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Military Robots Grow Tails

Military Robots Grow Tails

Californian researchers add tails to robots so they can stabilize themselves in the air…

Researchers at the University of California, Berkeley, have borrowed tricks from nature to help robots stabilize themselves midflight. Inspired by lizards, which use their tails to counter the angle of their body whilst in the air, the team demonstrated how a robot with an adjustable tail could also right itself for a perfect landing.

Funded in part by the Army Research Laboratory, the team setup a stumble test to analyze how a redheaded African Agama lizard uses its tail to navigate obstacles. They found that when jumping, the animal swings its tail upward to prevent itself from pitching forward. This motion allowed the lizard to land on its back feet, or all fours, instead crashing face first into the ground.

tailbots gets lizard tails for stabilization

Tailbot Robot Uses Tail For Stabilization

Dr. Robert Full, a professor of integrative biology at UC Berkeley, said
“We showed for the first time that lizards swing their tail up or down to counteract the rotation of their body, keeping them stable.”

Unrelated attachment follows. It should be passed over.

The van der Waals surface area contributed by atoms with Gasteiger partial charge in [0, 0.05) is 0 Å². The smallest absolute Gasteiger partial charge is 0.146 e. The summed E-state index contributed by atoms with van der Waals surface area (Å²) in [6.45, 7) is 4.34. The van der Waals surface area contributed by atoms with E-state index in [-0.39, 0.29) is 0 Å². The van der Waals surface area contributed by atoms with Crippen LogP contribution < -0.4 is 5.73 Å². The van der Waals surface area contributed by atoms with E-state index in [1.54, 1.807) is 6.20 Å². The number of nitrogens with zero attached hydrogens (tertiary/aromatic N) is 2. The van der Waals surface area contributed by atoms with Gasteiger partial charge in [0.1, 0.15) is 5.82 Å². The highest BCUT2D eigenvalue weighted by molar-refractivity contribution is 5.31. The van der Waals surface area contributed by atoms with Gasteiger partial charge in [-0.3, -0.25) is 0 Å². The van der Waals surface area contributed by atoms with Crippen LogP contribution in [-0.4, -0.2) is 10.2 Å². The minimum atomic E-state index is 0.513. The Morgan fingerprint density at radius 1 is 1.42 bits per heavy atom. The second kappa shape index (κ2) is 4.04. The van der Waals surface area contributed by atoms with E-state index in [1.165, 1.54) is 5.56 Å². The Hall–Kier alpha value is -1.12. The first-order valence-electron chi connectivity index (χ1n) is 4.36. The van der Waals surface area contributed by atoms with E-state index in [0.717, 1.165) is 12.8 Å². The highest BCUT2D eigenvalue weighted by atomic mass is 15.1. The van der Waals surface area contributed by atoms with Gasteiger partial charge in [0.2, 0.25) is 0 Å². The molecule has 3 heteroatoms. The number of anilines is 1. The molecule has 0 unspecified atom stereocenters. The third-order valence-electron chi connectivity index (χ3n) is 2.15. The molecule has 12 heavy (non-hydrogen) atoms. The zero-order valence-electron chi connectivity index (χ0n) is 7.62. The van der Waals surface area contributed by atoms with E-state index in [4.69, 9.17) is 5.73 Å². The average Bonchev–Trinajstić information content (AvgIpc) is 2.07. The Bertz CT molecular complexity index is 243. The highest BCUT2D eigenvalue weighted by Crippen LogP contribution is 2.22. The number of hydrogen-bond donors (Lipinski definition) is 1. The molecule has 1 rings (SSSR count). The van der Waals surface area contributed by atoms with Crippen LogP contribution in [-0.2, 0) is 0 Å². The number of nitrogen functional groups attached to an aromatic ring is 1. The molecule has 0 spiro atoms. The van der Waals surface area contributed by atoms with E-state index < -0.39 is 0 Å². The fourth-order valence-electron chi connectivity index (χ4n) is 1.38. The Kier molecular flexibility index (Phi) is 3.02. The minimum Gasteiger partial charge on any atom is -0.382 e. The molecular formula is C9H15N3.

The team then created its Tailbot robot, a radio control car with a gyroscope and adjustable aluminum rod in place of a tail, to see if the same theory could be applied to robots.

When the bot was launched of the ramp, the researchers were able to articulate the tail to mimic the movement of the lizards and correct the bot in mid air, just like the lizard.

The video is pretty amazing for such simple stuff.

It’s thought that animals have been using tails for stabilization since the dinosaurs. One 1969 study noted how the velociraptor may have used its tail to provide dynamic stabilization, which made it more nimble than its larger cousins.

We’ve already seen variations of leaping and throwable robots, and the new study demonstrates how these jumping bots could be given extra stability with simple tail. No doubt the findings will lead to a new generation of animal inspire bots.

Related Posts:


  1. Rebecca Boyle: Video: Leaping Lizards' Helpful Tails Inspire New Robot Design. Popular Science, 01/04/2011.
  2. Kattie Drummond: Video: Army’s Leaping ‘Bots Grow Lizard Tails. Wired, 10/05/2011.
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